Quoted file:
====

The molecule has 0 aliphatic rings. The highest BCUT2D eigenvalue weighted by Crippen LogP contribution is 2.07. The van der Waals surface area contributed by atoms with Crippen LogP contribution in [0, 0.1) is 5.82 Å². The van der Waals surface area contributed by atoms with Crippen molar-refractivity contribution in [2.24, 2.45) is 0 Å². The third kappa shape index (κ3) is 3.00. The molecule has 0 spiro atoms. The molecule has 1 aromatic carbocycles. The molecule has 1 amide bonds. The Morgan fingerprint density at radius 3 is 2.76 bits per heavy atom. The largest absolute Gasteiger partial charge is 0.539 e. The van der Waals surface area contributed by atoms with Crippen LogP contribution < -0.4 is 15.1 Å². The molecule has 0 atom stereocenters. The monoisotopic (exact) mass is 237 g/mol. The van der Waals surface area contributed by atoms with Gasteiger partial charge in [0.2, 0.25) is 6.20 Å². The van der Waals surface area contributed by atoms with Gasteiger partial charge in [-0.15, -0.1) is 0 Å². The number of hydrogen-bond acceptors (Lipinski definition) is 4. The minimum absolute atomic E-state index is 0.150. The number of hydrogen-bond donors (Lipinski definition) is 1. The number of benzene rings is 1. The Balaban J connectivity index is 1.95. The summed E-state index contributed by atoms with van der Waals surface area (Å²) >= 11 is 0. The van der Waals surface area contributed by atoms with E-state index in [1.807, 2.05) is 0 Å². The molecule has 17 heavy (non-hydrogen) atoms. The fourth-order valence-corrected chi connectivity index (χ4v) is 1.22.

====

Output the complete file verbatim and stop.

The molecule has 0 aliphatic rings. The highest BCUT2D eigenvalue weighted by Crippen LogP contribution is 2.07. The van der Waals surface area contributed by atoms with Crippen LogP contribution in [0, 0.1) is 5.82 Å². The van der Waals surface area contributed by atoms with Crippen molar-refractivity contribution in [2.24, 2.45) is 0 Å². The third kappa shape index (κ3) is 3.00. The molecule has 0 spiro atoms. The molecule has 1 aromatic carbocycles. The molecule has 1 amide bonds. The Morgan fingerprint density at radius 3 is 2.76 bits per heavy atom. The largest absolute Gasteiger partial charge is 0.539 e. The van der Waals surface area contributed by atoms with Crippen LogP contribution < -0.4 is 15.1 Å². The molecule has 0 atom stereocenters. The monoisotopic (exact) mass is 237 g/mol. The van der Waals surface area contributed by atoms with Gasteiger partial charge in [0.2, 0.25) is 6.20 Å². The van der Waals surface area contributed by atoms with Gasteiger partial charge in [-0.15, -0.1) is 0 Å². The number of hydrogen-bond acceptors (Lipinski definition) is 4. The minimum absolute atomic E-state index is 0.150. The number of hydrogen-bond donors (Lipinski definition) is 1. The number of benzene rings is 1. The Balaban J connectivity index is 1.95. The summed E-state index contributed by atoms with van der Waals surface area (Å²) >= 11 is 0. The van der Waals surface area contributed by atoms with E-state index in [1.807, 2.05) is 0 Å². The molecule has 17 heavy (non-hydrogen) atoms. The fourth-order valence-corrected chi connectivity index (χ4v) is 1.22.